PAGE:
Though the shareholders do not directly have a say in the management of a company, they still have a level of impact on the policy of the company through the elected board of directors. The candidates are usually nominated by company insiders. If the shareholder perceives that the board is not performing well they can select or elect a new board to handle the affairs of the company.

Note: As a shareholder, you do not share liability responsibilities. If a company goes bankrupt and has to default on loans, you are not liable in any way. However, when the company is liquidated all outstanding debts would first be paid off to the creditors before the shareholders can receive any money. Whatever is left from debt payments would be distributed among shareholders, first preferred shareholders then common shareholders.

Types of Stocks

There are two major types of stocks, namely: common stock and preferred stock.

  • Common Stock: This type of stock entitles the owners voting rights at shareholders’ meetings. Shareholders are also entitled to receive dividend payouts by the corporation. On the contrary, not all companies pay shareholders dividends and those that pay do not have a fixed amount.

  • Preferred Stock: This type of stock does not give shareholders voting rights, however, the shareholders are entitled to higher claims on assets and earnings. They also receive dividends before common shareholders and more priority is placed on them in the event of a company going bankrupt and is liquidated. The dividends paid to preferred shareholders are fixed, therefore, the shareholders are able to calculate their annual dividends ahead of time. Also, excess cash distribution goes first to preferred shareholders before common shareholders.

Investing in Stocks

To start with, every investment involves risks, some with more intensity than others. Investing in stocks is riskier than other types of investments. Nevertheless, stocks have better potentials of bringing investors more returns. There are two main ways stock investors earn money, by either selling their stocks or dividend payments.

Investors have the liberty of selling their shares at any time. The idea behind selling stocks is that when the price of a stock goes up throughout the time it is in the possession of the holder, the holder can sell it more than what they got it for—at a profit. Whereas in dividend distributions, only common shareholders are paid on a quarterly basis. Preferred shareholders do not receive dividend payments.

On the stock exchanges, stock prices fluctuate all through the day and investors must follow the price movements to know when to hold, buy, or sell. They do this in hope that the stock prices would appreciate in value over time so they can make good returns. On the contrary, while every stock investor expects that a stock would increase in value over time, not all stocks perform well. The performance of a stock is dependent on the performance of a company such that if a company goes bankrupt or out of business, its stock will lose value. If that happens, the investor stands to lose some or all of their investment. To avoid such unfortunate events, it is advisable for investors to buy stocks across multiple companies and diversify their portfolio with other stock-related investments. Rather than focus their investment on just one company.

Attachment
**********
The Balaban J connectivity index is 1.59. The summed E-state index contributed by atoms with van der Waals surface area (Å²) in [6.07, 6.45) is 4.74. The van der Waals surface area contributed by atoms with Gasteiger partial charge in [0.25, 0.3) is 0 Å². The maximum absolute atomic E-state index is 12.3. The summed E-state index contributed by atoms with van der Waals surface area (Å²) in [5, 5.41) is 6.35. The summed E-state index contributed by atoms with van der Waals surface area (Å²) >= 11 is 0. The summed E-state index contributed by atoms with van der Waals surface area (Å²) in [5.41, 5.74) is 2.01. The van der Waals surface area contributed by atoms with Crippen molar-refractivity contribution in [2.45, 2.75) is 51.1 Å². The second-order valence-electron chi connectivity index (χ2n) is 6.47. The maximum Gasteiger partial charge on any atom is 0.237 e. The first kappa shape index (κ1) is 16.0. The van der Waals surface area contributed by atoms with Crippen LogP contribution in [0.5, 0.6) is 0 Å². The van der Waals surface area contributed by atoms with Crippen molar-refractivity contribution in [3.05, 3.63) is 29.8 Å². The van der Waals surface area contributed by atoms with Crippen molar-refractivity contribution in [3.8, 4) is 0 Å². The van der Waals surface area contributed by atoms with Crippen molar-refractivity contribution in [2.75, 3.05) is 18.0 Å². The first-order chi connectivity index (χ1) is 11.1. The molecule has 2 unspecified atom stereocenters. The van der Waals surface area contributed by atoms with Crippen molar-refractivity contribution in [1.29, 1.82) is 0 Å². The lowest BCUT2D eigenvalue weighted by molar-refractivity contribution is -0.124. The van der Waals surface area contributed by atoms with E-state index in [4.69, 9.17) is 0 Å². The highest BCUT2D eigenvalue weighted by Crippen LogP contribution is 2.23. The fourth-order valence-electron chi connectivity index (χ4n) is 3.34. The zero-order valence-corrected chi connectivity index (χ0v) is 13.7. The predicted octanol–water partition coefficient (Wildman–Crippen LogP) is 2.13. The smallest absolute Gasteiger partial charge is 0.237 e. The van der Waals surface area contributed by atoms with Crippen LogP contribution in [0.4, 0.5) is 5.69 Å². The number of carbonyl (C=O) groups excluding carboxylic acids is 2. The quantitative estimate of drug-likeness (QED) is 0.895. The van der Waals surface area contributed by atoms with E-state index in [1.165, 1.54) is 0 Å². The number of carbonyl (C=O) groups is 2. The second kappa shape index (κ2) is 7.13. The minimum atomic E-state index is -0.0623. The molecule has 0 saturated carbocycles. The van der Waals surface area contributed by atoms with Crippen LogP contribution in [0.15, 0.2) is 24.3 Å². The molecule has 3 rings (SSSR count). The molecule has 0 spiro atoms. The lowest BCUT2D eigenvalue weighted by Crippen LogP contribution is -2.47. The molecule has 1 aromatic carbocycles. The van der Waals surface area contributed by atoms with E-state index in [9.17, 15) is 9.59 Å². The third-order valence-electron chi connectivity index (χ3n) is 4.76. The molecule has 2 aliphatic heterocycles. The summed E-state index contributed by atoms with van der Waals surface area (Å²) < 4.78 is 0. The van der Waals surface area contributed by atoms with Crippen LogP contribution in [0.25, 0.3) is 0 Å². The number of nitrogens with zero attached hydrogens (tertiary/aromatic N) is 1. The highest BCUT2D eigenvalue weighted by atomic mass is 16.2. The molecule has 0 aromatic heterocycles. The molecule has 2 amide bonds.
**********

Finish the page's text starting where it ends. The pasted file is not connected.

Investing in individual stocks takes a longer time. Some investors would rather invest in index funds, mutual funds, or ETFs to save time. By doing so, investors can purchase multiple stocks in a single transaction. This opens them up to automatic portfolio diversification.

The distinguishing factor between long term and short term investors is their level of risk tolerance. Most times, investors who benefit more from the stock market are those that buy and hold over the long term. In most cases, these investors diversify a portfolio of many stocks and hold them for a long time—a decade or more. During which the stock market may suffer some of its worst moments and experience some of its best moments.

Where can I purchase stocks from? Stocks can mostly be purchased from online stock brokers. You would have to open a brokerage account with your preferred online broker. The process is quite similar to opening a bank account. These online brokers also charge commissions for trading stocks. Nevertheless, the commissions differ by the broker.

How to make money in the stock market

One of the best ways to become rich and wealthy is by investing in the stock market.  It appears easy but it's not. Investing takes patience, good timing, cash, and good research.  The first step is to find out what stock you want to invest in.  You can check out stock prices and company histories by doing a simple search on

The second step, buy the stock after you have done your due diligence, and if the price of the stock goes up while you own it, you make money. But if the price goes down while you own the stock, you have lost money. 


Another way to make money in the stock market is by investing in stocks that pay dividends. Some companies engage in profit sharing via dividend payouts.  The investors can choose to receive the dividend payment in cash or some can have it reinvested directly so they can own more shares of the company.  

Stock Derivatives

A stock derivative is a financial instrument by which the underlying security is the price of an equity. The underlying security can either be a stock index or a firm’s stock. There are two main types of stock derivatives, namely:

  • Stock Futures; these are contracts by which the buyer is long, that is, taking up the obligation to buy on the maturity date of the contract. While the seller is short, that is, taking up an obligation to sell. This is generally done by cash settlement.

  • Stock Options; a stock option is a class of options. A put option is the right ‘not obligation’ to sell stock at a fixed price in the future, compared to a call option. The value of a stock option is bound to change in reaction to the underlying stock of which it derivate.